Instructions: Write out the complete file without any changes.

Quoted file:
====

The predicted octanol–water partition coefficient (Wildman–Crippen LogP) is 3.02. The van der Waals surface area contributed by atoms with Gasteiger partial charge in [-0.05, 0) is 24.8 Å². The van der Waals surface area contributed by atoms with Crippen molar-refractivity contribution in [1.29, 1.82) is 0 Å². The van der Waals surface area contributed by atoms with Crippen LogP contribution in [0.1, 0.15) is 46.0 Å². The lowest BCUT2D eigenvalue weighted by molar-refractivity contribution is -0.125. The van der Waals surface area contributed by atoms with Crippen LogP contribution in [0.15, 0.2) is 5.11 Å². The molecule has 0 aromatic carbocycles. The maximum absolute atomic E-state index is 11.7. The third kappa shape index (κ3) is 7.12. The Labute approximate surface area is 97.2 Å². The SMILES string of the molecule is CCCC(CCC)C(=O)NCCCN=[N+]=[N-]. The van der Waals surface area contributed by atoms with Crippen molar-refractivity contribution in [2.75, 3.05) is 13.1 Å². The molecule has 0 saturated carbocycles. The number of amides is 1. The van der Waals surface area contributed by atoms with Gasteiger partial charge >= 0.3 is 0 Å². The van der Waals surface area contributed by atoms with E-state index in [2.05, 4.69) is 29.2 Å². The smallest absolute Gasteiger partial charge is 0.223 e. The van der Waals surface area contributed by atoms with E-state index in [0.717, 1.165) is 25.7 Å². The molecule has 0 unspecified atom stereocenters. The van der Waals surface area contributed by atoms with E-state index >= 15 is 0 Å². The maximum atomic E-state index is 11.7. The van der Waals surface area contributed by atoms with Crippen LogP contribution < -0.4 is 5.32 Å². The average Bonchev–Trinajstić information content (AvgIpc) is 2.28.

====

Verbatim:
The predicted octanol–water partition coefficient (Wildman–Crippen LogP) is 3.02. The van der Waals surface area contributed by atoms with Gasteiger partial charge in [-0.05, 0) is 24.8 Å². The van der Waals surface area contributed by atoms with Crippen molar-refractivity contribution in [1.29, 1.82) is 0 Å². The van der Waals surface area contributed by atoms with Crippen LogP contribution in [0.1, 0.15) is 46.0 Å². The lowest BCUT2D eigenvalue weighted by molar-refractivity contribution is -0.125. The van der Waals surface area contributed by atoms with Crippen LogP contribution in [0.15, 0.2) is 5.11 Å². The molecule has 0 aromatic carbocycles. The maximum absolute atomic E-state index is 11.7. The third kappa shape index (κ3) is 7.12. The Labute approximate surface area is 97.2 Å². The SMILES string of the molecule is CCCC(CCC)C(=O)NCCCN=[N+]=[N-]. The van der Waals surface area contributed by atoms with Crippen molar-refractivity contribution in [2.75, 3.05) is 13.1 Å². The molecule has 0 saturated carbocycles. The number of amides is 1. The van der Waals surface area contributed by atoms with Gasteiger partial charge >= 0.3 is 0 Å². The van der Waals surface area contributed by atoms with E-state index in [2.05, 4.69) is 29.2 Å². The smallest absolute Gasteiger partial charge is 0.223 e. The van der Waals surface area contributed by atoms with E-state index in [0.717, 1.165) is 25.7 Å². The molecule has 0 unspecified atom stereocenters. The van der Waals surface area contributed by atoms with E-state index >= 15 is 0 Å². The maximum atomic E-state index is 11.7. The van der Waals surface area contributed by atoms with Crippen LogP contribution < -0.4 is 5.32 Å². The average Bonchev–Trinajstić information content (AvgIpc) is 2.28.